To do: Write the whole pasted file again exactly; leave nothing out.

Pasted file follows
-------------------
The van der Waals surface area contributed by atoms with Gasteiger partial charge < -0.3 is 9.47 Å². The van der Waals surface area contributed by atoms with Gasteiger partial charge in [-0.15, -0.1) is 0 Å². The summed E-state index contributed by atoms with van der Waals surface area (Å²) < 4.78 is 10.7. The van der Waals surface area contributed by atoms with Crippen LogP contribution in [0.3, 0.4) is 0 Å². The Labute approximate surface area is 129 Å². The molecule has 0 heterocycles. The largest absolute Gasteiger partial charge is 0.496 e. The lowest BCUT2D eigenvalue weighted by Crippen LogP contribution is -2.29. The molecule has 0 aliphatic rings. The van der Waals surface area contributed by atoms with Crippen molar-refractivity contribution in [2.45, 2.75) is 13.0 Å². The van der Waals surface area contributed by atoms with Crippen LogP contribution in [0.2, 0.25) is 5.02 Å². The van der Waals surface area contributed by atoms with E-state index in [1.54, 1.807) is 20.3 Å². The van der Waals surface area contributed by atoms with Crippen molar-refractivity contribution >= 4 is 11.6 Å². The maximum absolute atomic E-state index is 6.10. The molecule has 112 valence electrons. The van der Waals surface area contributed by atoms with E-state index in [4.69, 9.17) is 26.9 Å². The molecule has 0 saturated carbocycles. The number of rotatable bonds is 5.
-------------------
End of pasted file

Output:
The van der Waals surface area contributed by atoms with Gasteiger partial charge < -0.3 is 9.47 Å². The van der Waals surface area contributed by atoms with Gasteiger partial charge in [-0.15, -0.1) is 0 Å². The summed E-state index contributed by atoms with van der Waals surface area (Å²) < 4.78 is 10.7. The van der Waals surface area contributed by atoms with Crippen LogP contribution in [0.3, 0.4) is 0 Å². The Labute approximate surface area is 129 Å². The molecule has 0 heterocycles. The largest absolute Gasteiger partial charge is 0.496 e. The lowest BCUT2D eigenvalue weighted by Crippen LogP contribution is -2.29. The molecule has 0 aliphatic rings. The van der Waals surface area contributed by atoms with Crippen molar-refractivity contribution in [2.45, 2.75) is 13.0 Å². The van der Waals surface area contributed by atoms with Crippen LogP contribution in [0.2, 0.25) is 5.02 Å². The van der Waals surface area contributed by atoms with E-state index in [1.54, 1.807) is 20.3 Å². The van der Waals surface area contributed by atoms with Crippen molar-refractivity contribution >= 4 is 11.6 Å². The maximum absolute atomic E-state index is 6.10. The molecule has 112 valence electrons. The van der Waals surface area contributed by atoms with E-state index in [4.69, 9.17) is 26.9 Å². The molecule has 0 saturated carbocycles. The number of rotatable bonds is 5.